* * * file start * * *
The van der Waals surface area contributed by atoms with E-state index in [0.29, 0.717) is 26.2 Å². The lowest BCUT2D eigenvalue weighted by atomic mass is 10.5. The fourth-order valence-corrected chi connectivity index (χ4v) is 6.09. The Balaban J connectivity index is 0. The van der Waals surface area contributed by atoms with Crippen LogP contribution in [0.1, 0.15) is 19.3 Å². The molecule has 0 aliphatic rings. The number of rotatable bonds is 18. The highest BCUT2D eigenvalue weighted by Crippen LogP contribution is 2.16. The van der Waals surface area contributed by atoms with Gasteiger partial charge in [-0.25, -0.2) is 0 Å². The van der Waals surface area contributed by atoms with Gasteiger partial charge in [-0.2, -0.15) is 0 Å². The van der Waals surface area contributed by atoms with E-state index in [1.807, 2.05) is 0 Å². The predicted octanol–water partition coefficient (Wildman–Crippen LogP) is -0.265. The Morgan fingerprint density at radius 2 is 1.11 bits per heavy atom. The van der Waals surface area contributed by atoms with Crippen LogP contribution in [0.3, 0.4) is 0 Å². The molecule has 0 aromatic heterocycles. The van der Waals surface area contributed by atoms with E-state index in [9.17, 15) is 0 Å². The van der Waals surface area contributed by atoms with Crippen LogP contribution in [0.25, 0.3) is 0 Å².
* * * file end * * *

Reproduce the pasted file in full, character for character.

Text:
The van der Waals surface area contributed by atoms with E-state index in [0.29, 0.717) is 26.2 Å². The lowest BCUT2D eigenvalue weighted by atomic mass is 10.5. The fourth-order valence-corrected chi connectivity index (χ4v) is 6.09. The Balaban J connectivity index is 0. The van der Waals surface area contributed by atoms with Crippen LogP contribution in [0.1, 0.15) is 19.3 Å². The molecule has 0 aliphatic rings. The number of rotatable bonds is 18. The highest BCUT2D eigenvalue weighted by Crippen LogP contribution is 2.16. The van der Waals surface area contributed by atoms with Gasteiger partial charge in [-0.25, -0.2) is 0 Å². The van der Waals surface area contributed by atoms with Gasteiger partial charge in [-0.2, -0.15) is 0 Å². The van der Waals surface area contributed by atoms with E-state index in [1.807, 2.05) is 0 Å². The predicted octanol–water partition coefficient (Wildman–Crippen LogP) is -0.265. The Morgan fingerprint density at radius 2 is 1.11 bits per heavy atom. The van der Waals surface area contributed by atoms with Crippen LogP contribution in [0.3, 0.4) is 0 Å². The molecule has 0 aromatic heterocycles. The van der Waals surface area contributed by atoms with E-state index in [9.17, 15) is 0 Å². The van der Waals surface area contributed by atoms with Crippen LogP contribution in [0.25, 0.3) is 0 Å².